Faith in schools, fairness in the system

By staff writers
September 1, 2008

One of the significant features of the new coalition Accord, which Ekklesia has helped to establish, is that it is bringing together people from different religious backgrounds who have concerns about current policies on admissions and employment in relation to faith schools.

Accord wants to see all schools, whoever their sponsors are, as open as possible. It is calling for non-discrimination in admissions and employment, a balanced curriculum, a common inspection regime, and assemblies that reflect the whole community.

The media construction of the discussion about faith schools that depicts it as a confrontation between ‘the religious’ and ‘secularists’ has always been dangerously simplistic. There are, of course, some lobbyists who want to keep it this way. We do not.

Accord ( provides an opportunity to show a different picture, and, we trust, to take the conversation away from ideological bickering and towards concrete practices and policies.

The Faith Schools’ Providers Group (FSPG) and the Catholic Education Service (CES) dismissed Accord’s concerns before it was even launched. Ekklesia does not think their characterisation of the issues reflects what is actually being raised – but conversation takes time, especially when passions run high. We are hopeful of some constructive engagements in the coming months.

Here we highlight some of the Christian voices for change involved in the debate:

“Churches should be championing social justice and equality for all in education, not privileging their own.” – Christopher Rowland, Dean Ireland Professor of the Exegesis of Holy Scripture, University of Oxford.

“The Church of England seems to me to delude itself, and to suffer from a dissonance between its words and its actions on church schools. We speak of serving the whole community, but actually serve our own interests. From within that church, I long for a more Christ-like engagement with education, in the service of all, and without a hidden agenda.” – the Rev Jeremy Chadd, Vicar of St Chad’s Church, Sunderland, in the Diocese of Durham. Regional Tutor for Practical Theology in the North-East Oecumenical Course.

“Christians have nothing to fear from equality and justice in schooling, because those practices are at the heart of the Gospel message. My experience in Northern Ireland during the troubles convinced me just how vital integrated education is, if potentially destructive barriers between people and communities are going to be overcome.” – Sarah Hill, Global relief and development worker. Founder member of Accepting Evangelicals.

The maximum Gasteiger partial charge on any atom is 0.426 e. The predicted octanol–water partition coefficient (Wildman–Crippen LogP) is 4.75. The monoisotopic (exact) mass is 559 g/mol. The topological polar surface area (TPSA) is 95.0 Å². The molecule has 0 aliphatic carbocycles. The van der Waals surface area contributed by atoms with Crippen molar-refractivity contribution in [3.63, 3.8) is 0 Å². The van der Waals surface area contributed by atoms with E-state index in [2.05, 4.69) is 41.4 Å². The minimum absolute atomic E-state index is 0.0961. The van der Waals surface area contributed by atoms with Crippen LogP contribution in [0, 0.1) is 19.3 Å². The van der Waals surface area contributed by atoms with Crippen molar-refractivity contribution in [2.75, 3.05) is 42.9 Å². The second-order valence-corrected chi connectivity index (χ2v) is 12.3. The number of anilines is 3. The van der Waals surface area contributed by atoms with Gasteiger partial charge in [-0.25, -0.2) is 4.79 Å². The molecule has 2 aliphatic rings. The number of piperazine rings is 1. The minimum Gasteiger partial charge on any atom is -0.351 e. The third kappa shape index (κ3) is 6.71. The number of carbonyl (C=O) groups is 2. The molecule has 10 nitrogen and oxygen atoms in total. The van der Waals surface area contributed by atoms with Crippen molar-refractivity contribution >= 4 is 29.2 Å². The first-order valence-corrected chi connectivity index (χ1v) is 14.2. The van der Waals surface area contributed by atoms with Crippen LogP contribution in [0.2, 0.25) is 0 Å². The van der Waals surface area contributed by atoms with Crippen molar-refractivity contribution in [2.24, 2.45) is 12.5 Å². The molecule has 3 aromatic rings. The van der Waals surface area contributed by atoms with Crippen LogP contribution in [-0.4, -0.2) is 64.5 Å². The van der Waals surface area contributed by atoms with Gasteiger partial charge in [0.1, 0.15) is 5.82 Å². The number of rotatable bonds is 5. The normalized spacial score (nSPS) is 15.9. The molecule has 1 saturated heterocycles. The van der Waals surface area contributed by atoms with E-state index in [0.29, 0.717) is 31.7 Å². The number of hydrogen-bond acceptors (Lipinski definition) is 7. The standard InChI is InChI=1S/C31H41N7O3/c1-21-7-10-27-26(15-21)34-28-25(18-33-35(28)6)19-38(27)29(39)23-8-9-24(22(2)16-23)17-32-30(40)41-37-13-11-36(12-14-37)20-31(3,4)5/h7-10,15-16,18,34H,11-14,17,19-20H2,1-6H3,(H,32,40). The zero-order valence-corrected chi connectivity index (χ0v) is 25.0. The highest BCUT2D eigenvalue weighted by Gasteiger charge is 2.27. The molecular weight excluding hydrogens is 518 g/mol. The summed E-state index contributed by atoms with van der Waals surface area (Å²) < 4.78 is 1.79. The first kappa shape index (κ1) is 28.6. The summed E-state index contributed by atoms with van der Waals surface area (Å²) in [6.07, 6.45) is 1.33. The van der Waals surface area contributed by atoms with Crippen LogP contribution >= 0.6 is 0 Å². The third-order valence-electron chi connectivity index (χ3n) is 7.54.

“In addition to the discrimination that is inevitably involved, the current system also encourages hypocrisy. There are those who attend church in order that their children qualify for admission to a particular school and never set foot in the church again after the children have been accepted.” – the Rev Iain McDonald, Minister of Southernhay United Reformed Church, Exeter, Devon.

“Some in minority communities have not always been well served by ‘inclusive’ state schools. The answer however is to increase the quality of education for all in state-funded education, not an approach that ultimately further marginalises such communities.” – Savitri Hensman, equalities adviser in the care sector. Writer on Christian social ethics and theology.

“I believe that all children should have equal access to the best quality education. Schools that select on the basis of belief and background in effect put up barriers to that.” – Rev Chris Howson, Anglican priest, Bradford.

“The Church of England’s current educational policy is undermining its old claim to be the church of the entire community. It has to drop all selection on the basis of church attendance. Otherwise it remains a force for division not unity in the local community.” – Theo Hobson, theologian, commentator and author.